var attr = ~'input,textarea'.indexOf( target.tagName.toLowerCase() ) ? 'value' : 'innerHTML' I saw it in an answer, and I've never seen it before. What does it mean?...

x <<= y (x = x << y) x >>= y (x = x >> y) x >>>= y (x = x >>> y) x &= y (x = x & y) x ^= y (x = x ^ y) x |= y (x = x | y) What do these different operators do?...

I've seen some performance critical javascript code, like the one on this project that makes extensive use of bitwise OR operations with 0. Ex: GameBoyAdvanceCPU.prototype.write8 = function (address, data) { address = address | 0; data = data |...

I want to split a 64bit integer into two 32bit integers: var bigInt = 0xffffff; var highInt = bigInt >> 8 // get the high bits 0xfff var lowInt = bigInt // cut of the first part (with &)? console.log(highInt); // 0xfff console.log(lowInt...

I can already convert 32bit integers into their rgba values like this: pixelData[i] = { red: pixelValue >> 24 & 0xFF, green: pixelValue >> 16 & 0xFF, blue: pixelValue >> 8 & 0xFF, alpha:...

I am implementing decoding of BER-compressed integers and recently I've found a weird JavaScript behavior related to bitwise operations with big integers. E.g.: var a = 17516032; // has 25 bits alert(a << 7) // outpu...

I'm doing some bitwise manipulation in a project and I wonder if the built-in typed arrays might save me some headache and maybe even give me a bit of a performance gain. let bytes = [128, 129, 130, 131] let uint32 = (bytes[0] << 24) | (by...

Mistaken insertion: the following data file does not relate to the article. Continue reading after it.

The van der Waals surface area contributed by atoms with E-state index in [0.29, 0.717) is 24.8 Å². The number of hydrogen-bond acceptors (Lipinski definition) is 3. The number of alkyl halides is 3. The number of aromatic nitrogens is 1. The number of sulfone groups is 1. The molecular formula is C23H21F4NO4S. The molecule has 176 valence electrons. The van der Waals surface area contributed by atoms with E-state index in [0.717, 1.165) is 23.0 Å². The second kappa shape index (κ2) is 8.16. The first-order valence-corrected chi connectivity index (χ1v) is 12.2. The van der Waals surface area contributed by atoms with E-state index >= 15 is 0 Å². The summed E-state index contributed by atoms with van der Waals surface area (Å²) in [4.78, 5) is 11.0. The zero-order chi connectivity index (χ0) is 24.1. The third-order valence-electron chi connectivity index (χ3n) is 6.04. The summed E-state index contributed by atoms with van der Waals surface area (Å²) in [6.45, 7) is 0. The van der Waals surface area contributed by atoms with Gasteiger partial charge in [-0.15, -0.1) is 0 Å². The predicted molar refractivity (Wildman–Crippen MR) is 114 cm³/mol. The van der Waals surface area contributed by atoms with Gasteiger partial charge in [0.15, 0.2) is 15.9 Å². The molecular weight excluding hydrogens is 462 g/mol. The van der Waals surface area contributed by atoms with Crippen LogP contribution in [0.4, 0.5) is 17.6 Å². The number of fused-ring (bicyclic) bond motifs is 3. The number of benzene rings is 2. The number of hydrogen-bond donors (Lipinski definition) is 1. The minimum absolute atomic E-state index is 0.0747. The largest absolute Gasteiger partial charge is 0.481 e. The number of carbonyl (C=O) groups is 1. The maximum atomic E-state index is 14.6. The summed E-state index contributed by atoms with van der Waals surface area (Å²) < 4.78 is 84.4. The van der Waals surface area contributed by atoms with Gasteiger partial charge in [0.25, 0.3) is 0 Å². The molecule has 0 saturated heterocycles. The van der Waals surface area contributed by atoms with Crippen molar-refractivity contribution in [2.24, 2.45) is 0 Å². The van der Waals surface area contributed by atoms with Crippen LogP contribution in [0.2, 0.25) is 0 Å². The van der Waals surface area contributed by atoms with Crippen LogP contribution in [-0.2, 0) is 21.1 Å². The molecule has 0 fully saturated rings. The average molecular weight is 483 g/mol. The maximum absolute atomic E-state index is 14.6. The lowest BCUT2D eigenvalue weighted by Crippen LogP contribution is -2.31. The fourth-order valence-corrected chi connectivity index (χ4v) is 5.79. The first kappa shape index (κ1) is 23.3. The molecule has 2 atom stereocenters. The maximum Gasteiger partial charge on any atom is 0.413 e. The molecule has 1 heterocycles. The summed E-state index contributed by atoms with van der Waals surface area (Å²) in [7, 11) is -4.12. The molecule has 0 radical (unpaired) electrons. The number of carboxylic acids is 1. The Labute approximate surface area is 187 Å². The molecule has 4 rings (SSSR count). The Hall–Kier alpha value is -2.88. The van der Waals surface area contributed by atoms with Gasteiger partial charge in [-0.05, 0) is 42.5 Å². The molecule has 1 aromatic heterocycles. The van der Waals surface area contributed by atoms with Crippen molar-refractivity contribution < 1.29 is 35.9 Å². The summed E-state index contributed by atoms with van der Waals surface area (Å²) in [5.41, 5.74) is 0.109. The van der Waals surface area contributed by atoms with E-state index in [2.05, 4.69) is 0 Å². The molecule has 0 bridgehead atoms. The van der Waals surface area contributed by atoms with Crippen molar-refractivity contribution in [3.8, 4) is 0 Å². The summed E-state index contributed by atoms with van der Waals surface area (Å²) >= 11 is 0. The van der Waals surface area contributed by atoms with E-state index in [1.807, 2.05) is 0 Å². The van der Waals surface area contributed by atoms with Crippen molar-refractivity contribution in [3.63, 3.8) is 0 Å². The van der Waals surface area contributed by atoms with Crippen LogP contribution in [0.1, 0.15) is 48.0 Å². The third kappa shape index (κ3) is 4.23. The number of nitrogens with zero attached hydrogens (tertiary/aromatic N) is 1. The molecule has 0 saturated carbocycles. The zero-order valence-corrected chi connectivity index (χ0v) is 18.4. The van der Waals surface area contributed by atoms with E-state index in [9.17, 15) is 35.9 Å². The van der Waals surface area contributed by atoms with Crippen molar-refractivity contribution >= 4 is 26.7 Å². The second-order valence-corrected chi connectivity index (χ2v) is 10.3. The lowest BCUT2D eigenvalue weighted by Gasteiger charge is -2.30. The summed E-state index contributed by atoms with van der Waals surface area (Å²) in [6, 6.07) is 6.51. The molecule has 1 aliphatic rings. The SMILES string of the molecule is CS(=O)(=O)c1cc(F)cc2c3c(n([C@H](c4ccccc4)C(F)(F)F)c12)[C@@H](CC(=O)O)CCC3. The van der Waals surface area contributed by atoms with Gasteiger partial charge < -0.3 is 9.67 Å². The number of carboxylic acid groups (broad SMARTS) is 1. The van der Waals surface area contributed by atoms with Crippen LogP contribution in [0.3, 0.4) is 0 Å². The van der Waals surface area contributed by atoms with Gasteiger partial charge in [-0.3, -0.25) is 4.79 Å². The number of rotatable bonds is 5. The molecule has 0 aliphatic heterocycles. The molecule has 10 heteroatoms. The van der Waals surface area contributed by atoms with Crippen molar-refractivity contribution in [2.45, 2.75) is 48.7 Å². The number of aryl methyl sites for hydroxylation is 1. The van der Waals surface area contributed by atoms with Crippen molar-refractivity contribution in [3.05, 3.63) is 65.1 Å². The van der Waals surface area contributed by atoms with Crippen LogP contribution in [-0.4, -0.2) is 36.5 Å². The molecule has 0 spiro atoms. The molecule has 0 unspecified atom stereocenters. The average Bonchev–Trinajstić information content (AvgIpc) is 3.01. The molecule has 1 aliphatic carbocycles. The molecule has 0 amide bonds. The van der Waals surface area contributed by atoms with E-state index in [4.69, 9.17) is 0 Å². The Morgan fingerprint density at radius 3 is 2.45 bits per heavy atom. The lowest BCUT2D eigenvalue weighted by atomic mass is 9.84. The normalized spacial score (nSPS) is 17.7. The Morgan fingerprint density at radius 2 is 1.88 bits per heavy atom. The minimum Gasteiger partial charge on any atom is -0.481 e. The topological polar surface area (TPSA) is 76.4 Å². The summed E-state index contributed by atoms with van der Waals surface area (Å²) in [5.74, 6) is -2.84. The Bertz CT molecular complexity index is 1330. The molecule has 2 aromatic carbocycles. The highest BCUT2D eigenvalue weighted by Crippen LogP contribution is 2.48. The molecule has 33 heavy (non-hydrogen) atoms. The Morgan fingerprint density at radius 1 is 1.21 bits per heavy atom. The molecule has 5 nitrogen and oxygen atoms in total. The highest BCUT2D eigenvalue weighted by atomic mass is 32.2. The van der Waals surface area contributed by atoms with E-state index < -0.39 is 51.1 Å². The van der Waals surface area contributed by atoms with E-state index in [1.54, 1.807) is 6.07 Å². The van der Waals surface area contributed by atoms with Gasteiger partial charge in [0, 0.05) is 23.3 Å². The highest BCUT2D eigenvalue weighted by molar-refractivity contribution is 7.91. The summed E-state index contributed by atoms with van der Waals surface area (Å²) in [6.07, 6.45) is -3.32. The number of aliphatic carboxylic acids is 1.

I am trying to understand how bit-wise operation in JavaScript work, more specifically how the 32 bit number resulting from a bit-wise operation is converted back to a 64 bit JavaScript number. I am getting some strange results when setting the left...

I have 5 bit numbers like 10000 01000 00100 If only one bit is on in my calculation i have no problem. but if 2 bits are on then I want to select only the first on bit for example 10010 i want to treat it as 2 instead of the number 18 is ther...

Say I have an 8-bit number with a flag at either side: <flag>0101011 (decimal 43) 0101011<flag> (decimal 43) Not sure which is more optimal for what's next. Then say I want to check the flag, and then use the number. Wondering if...

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